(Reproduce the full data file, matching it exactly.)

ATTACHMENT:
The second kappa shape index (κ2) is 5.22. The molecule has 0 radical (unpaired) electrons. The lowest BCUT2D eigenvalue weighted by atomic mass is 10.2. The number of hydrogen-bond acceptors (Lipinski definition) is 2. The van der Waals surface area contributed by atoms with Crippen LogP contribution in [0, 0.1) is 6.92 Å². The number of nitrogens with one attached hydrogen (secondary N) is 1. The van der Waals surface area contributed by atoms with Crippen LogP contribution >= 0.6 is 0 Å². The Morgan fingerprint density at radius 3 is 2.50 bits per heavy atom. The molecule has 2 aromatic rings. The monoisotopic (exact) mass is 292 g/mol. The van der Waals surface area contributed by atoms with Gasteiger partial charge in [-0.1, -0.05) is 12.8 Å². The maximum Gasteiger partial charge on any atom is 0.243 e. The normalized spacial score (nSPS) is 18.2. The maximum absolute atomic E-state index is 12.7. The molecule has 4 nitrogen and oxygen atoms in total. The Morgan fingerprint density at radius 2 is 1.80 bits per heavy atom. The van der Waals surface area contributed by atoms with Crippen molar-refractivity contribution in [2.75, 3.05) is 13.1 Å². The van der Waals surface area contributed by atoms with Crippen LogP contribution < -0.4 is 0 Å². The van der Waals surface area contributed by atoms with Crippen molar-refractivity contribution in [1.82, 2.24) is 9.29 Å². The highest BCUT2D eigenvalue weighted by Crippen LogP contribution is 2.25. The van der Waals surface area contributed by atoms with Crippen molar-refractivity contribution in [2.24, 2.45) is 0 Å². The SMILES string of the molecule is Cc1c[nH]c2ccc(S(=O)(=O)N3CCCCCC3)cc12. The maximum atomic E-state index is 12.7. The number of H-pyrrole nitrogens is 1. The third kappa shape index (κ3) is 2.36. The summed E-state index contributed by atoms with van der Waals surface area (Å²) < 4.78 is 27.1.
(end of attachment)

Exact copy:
The second kappa shape index (κ2) is 5.22. The molecule has 0 radical (unpaired) electrons. The lowest BCUT2D eigenvalue weighted by atomic mass is 10.2. The number of hydrogen-bond acceptors (Lipinski definition) is 2. The van der Waals surface area contributed by atoms with Crippen LogP contribution in [0, 0.1) is 6.92 Å². The number of nitrogens with one attached hydrogen (secondary N) is 1. The van der Waals surface area contributed by atoms with Crippen LogP contribution >= 0.6 is 0 Å². The Morgan fingerprint density at radius 3 is 2.50 bits per heavy atom. The molecule has 2 aromatic rings. The monoisotopic (exact) mass is 292 g/mol. The van der Waals surface area contributed by atoms with Gasteiger partial charge in [-0.1, -0.05) is 12.8 Å². The maximum Gasteiger partial charge on any atom is 0.243 e. The normalized spacial score (nSPS) is 18.2. The maximum absolute atomic E-state index is 12.7. The molecule has 4 nitrogen and oxygen atoms in total. The Morgan fingerprint density at radius 2 is 1.80 bits per heavy atom. The van der Waals surface area contributed by atoms with Crippen molar-refractivity contribution in [2.75, 3.05) is 13.1 Å². The van der Waals surface area contributed by atoms with Crippen LogP contribution < -0.4 is 0 Å². The van der Waals surface area contributed by atoms with Crippen molar-refractivity contribution in [1.82, 2.24) is 9.29 Å². The highest BCUT2D eigenvalue weighted by Crippen LogP contribution is 2.25. The van der Waals surface area contributed by atoms with Crippen molar-refractivity contribution in [2.24, 2.45) is 0 Å². The SMILES string of the molecule is Cc1c[nH]c2ccc(S(=O)(=O)N3CCCCCC3)cc12. The maximum atomic E-state index is 12.7. The number of H-pyrrole nitrogens is 1. The third kappa shape index (κ3) is 2.36. The summed E-state index contributed by atoms with van der Waals surface area (Å²) < 4.78 is 27.1.